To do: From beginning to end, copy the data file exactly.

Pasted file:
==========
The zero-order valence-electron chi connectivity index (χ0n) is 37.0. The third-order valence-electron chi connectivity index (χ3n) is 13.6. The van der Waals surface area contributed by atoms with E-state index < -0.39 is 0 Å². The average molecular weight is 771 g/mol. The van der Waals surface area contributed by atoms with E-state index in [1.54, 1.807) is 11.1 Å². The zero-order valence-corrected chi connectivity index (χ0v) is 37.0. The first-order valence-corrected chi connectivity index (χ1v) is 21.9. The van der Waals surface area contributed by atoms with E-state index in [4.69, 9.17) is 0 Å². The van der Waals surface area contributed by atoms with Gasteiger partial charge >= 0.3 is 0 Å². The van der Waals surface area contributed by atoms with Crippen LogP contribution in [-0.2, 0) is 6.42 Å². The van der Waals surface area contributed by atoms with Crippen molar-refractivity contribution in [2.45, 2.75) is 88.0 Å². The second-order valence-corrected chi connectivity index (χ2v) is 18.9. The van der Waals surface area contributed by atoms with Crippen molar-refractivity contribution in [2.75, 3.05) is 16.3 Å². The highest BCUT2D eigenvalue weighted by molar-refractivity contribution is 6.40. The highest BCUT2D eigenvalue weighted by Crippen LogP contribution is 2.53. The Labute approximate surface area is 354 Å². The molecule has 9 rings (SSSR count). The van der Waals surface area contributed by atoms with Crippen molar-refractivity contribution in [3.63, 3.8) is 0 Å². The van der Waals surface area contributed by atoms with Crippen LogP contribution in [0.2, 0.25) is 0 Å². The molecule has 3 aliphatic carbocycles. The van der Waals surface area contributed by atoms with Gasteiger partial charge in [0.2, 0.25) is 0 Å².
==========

The zero-order valence-electron chi connectivity index (χ0n) is 37.0. The third-order valence-electron chi connectivity index (χ3n) is 13.6. The van der Waals surface area contributed by atoms with E-state index < -0.39 is 0 Å². The average molecular weight is 771 g/mol. The van der Waals surface area contributed by atoms with E-state index in [1.54, 1.807) is 11.1 Å². The zero-order valence-corrected chi connectivity index (χ0v) is 37.0. The first-order valence-corrected chi connectivity index (χ1v) is 21.9. The van der Waals surface area contributed by atoms with E-state index in [4.69, 9.17) is 0 Å². The van der Waals surface area contributed by atoms with Gasteiger partial charge >= 0.3 is 0 Å². The van der Waals surface area contributed by atoms with Crippen LogP contribution in [-0.2, 0) is 6.42 Å². The van der Waals surface area contributed by atoms with Crippen molar-refractivity contribution in [2.45, 2.75) is 88.0 Å². The second-order valence-corrected chi connectivity index (χ2v) is 18.9. The van der Waals surface area contributed by atoms with Crippen molar-refractivity contribution in [2.75, 3.05) is 16.3 Å². The highest BCUT2D eigenvalue weighted by molar-refractivity contribution is 6.40. The highest BCUT2D eigenvalue weighted by Crippen LogP contribution is 2.53. The Labute approximate surface area is 354 Å². The molecule has 9 rings (SSSR count). The van der Waals surface area contributed by atoms with Crippen molar-refractivity contribution in [3.63, 3.8) is 0 Å². The van der Waals surface area contributed by atoms with Crippen LogP contribution in [0.2, 0.25) is 0 Å². The molecule has 3 aliphatic carbocycles. The van der Waals surface area contributed by atoms with Gasteiger partial charge in [0.2, 0.25) is 0 Å².